Amnesia indicates loss of memories such as information, facts and experiences. Otherwise known as the amnestic syndrome, amnesia causes difficulties in learning new information and forming new memories.

Amnesia is typically caused by damage to the brain in the areas for memory processing. Amnesia can be permanent unlike temporary memory loss (transient global amnesia).

There is no specific treatment for amnesia; however, memory enhancing techniques and psychological support can help manage the condition.


The main symptoms of amnesia include:

  • Impaired ability to learn new information (anterograde amnesia)
  • Impaired ability to remember past events and previously known information (retrograde amnesia)

The common issues with amnesia are short-term memory loss or inability to retain new information. Recent memories are usually lost while deep memories remain intact. Isolated memory loss does not affect intelligence, awareness, general knowledge, personality, attention span or judgment. People suffering from amnesia have no difficulties understanding simple communication and can learn new skills. They may also understand they have a problem with memory.

Further signs of amnesia:

  • False recollections or confabulation (completely invented or made of genuine misplaced memories)
  • Confusion or disorientation


Any disease or injury that affects the brain can interfere with memory features since normal memory functions involve multiple parts of the brain.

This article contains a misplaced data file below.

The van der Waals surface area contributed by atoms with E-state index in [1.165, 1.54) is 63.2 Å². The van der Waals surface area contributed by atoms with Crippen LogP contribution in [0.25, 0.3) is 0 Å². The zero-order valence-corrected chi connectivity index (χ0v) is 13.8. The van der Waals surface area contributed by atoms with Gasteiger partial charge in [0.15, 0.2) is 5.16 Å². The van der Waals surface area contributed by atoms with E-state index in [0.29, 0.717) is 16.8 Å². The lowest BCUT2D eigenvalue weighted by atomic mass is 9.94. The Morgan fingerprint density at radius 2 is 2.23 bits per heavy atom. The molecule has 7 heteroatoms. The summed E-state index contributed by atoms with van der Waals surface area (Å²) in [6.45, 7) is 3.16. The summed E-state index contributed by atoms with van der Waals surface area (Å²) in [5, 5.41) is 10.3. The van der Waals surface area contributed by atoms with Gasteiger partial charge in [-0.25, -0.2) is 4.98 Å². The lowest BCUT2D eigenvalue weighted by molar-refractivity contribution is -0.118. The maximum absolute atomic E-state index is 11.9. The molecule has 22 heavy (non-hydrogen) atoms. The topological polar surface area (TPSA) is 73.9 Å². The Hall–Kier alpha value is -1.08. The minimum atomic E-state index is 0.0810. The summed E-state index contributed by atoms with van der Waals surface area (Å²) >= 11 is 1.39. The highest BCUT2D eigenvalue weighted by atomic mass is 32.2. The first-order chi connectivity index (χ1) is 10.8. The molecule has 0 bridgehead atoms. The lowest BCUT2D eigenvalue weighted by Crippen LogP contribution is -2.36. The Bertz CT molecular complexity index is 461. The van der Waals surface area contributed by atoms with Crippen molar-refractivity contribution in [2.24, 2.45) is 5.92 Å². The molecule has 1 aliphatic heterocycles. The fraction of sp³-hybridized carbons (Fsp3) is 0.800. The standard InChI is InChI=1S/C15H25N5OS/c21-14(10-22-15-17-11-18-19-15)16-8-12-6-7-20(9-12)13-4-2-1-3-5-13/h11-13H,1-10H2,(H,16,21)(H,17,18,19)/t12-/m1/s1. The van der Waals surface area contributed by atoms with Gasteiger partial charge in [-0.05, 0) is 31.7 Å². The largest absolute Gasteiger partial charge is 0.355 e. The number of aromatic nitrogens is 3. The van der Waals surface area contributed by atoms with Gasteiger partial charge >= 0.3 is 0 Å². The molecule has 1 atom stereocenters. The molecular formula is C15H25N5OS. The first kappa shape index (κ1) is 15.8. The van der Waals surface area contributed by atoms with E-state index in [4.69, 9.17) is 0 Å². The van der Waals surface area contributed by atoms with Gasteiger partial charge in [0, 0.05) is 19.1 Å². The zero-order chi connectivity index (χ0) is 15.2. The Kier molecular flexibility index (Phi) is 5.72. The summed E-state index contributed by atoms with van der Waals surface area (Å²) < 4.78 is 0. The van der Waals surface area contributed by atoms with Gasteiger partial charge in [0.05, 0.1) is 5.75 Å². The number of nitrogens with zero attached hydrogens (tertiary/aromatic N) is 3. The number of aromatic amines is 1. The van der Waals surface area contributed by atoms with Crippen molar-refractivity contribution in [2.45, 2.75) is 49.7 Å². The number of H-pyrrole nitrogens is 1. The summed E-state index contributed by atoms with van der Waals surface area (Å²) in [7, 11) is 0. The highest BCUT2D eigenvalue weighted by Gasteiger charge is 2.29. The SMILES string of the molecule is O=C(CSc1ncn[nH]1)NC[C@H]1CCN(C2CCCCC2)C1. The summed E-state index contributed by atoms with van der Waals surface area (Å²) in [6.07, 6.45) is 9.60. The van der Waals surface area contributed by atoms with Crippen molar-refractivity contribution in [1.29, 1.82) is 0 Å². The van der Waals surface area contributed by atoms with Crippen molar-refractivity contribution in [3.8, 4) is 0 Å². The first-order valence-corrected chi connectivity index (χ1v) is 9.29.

Damage to the brain structures that form the limbic system (system that controls emotions and memories) can cause amnesia. The structures of the limbic system include the thalamus (located deep in the center of the brain) and the hippocampal formations (located within the temporal lobes of the brain).

Amnesia caused by brain damage or injury is defined as neurological amnesia.

Causes of neurological amnesia include:

  • Stroke
  • Brain inflammation: Brain inflammation or encephalitis can occur as a result of: an infection with a virus, an autoimmune reaction to cancer in the body (paraneoplastic limbic encephalitis) or an autoimmune disorder without the presence of cancer
  • Lack of oxygen in the brain: This can be caused be a heart attack, respiratory distress or carbon monoxide poisoning.
  • Long-term alcohol abuse: Alcohol abuse can lead to thiamin (vitamin B-1) deficiency (Wernicke-Korsakoff syndrome
  • Tumors: Tumor growths in the parts of the brain that control memory can cause neurological amnesia.
  • Degenerative brain diseases: Alzheimer’s disease or other forms of dementia
  • Seizures
  • Medications: Specific medications such as benzodiazepines can cause amnesia.

Another type of amnesia known as dissociative (psychogenic) amnesia can be caused by trauma or emotional shock such as being a victim of a violent crime. In these rare cases, a person can lose personal memories and information usually for a brief period of time.

Risk factors

Factors that increase the risk of amnesia include:

  • Brain injury or trauma or surgery
  • Stroke
  • Alcohol abuse
  • Seizures


Amnesia varies in severity and scope; however, even mild amnesia affects daily activities and can interfere with work, school or social life.

Another complication resulting from amnesia may be the inability to regain lost memories. People suffering from a severe case of amnesia mat require constant supervision or a care facility.


A common cause of amnesia can be damage to the brain; therefore, the following steps may reduce the risk or prevent a brain injury:

  • Wearing a helmet when riding a bike or motorcycle
  • Wearing a seatbelt when driving
  • Avoiding excessive use of alcohol
  • Quick treatment of any type of infection to prevent it from spreading to the brain
  • Request immediate medical help for symptoms of a stroke or a brain aneurysm (severe headache or one-sided paralysis or numbness)